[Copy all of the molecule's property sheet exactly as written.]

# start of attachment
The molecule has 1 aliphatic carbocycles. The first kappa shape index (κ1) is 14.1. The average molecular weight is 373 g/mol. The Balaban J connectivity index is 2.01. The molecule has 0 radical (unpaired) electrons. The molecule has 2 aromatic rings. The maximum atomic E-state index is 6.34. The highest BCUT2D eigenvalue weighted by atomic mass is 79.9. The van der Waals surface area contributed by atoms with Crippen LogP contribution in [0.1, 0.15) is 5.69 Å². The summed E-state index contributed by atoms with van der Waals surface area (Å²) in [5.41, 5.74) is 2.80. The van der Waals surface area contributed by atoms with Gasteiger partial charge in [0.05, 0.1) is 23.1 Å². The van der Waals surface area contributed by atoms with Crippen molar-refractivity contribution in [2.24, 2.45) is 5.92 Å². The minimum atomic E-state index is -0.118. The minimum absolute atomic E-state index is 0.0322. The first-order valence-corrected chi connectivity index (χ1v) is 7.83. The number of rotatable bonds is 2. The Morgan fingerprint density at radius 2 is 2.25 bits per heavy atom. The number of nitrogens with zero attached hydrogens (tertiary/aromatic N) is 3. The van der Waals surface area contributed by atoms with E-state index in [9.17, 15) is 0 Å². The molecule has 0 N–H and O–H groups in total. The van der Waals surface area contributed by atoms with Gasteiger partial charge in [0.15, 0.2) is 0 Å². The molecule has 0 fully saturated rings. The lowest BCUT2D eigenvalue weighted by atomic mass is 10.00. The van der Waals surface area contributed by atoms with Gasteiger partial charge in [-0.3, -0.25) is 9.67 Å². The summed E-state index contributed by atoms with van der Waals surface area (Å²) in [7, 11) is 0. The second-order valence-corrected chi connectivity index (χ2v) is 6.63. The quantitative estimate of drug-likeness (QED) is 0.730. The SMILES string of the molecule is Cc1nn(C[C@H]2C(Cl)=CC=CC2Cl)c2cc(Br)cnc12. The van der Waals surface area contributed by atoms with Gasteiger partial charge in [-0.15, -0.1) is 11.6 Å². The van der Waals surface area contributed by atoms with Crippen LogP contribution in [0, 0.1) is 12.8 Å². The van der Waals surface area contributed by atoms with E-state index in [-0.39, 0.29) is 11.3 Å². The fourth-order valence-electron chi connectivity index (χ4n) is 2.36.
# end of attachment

The molecule has 1 aliphatic carbocycles. The first kappa shape index (κ1) is 14.1. The average molecular weight is 373 g/mol. The Balaban J connectivity index is 2.01. The molecule has 0 radical (unpaired) electrons. The molecule has 2 aromatic rings. The maximum atomic E-state index is 6.34. The highest BCUT2D eigenvalue weighted by atomic mass is 79.9. The van der Waals surface area contributed by atoms with Crippen LogP contribution in [0.1, 0.15) is 5.69 Å². The summed E-state index contributed by atoms with van der Waals surface area (Å²) in [5.41, 5.74) is 2.80. The van der Waals surface area contributed by atoms with Gasteiger partial charge in [0.05, 0.1) is 23.1 Å². The van der Waals surface area contributed by atoms with Crippen molar-refractivity contribution in [2.24, 2.45) is 5.92 Å². The minimum atomic E-state index is -0.118. The minimum absolute atomic E-state index is 0.0322. The first-order valence-corrected chi connectivity index (χ1v) is 7.83. The number of rotatable bonds is 2. The Morgan fingerprint density at radius 2 is 2.25 bits per heavy atom. The number of nitrogens with zero attached hydrogens (tertiary/aromatic N) is 3. The van der Waals surface area contributed by atoms with E-state index in [9.17, 15) is 0 Å². The molecule has 0 N–H and O–H groups in total. The van der Waals surface area contributed by atoms with Gasteiger partial charge in [0.15, 0.2) is 0 Å². The molecule has 0 fully saturated rings. The lowest BCUT2D eigenvalue weighted by atomic mass is 10.00. The van der Waals surface area contributed by atoms with Gasteiger partial charge in [-0.3, -0.25) is 9.67 Å². The summed E-state index contributed by atoms with van der Waals surface area (Å²) in [7, 11) is 0. The second-order valence-corrected chi connectivity index (χ2v) is 6.63. The quantitative estimate of drug-likeness (QED) is 0.730. The SMILES string of the molecule is Cc1nn(C[C@H]2C(Cl)=CC=CC2Cl)c2cc(Br)cnc12. The van der Waals surface area contributed by atoms with Gasteiger partial charge in [-0.15, -0.1) is 11.6 Å². The van der Waals surface area contributed by atoms with Crippen LogP contribution in [0, 0.1) is 12.8 Å². The van der Waals surface area contributed by atoms with E-state index in [-0.39, 0.29) is 11.3 Å². The fourth-order valence-electron chi connectivity index (χ4n) is 2.36.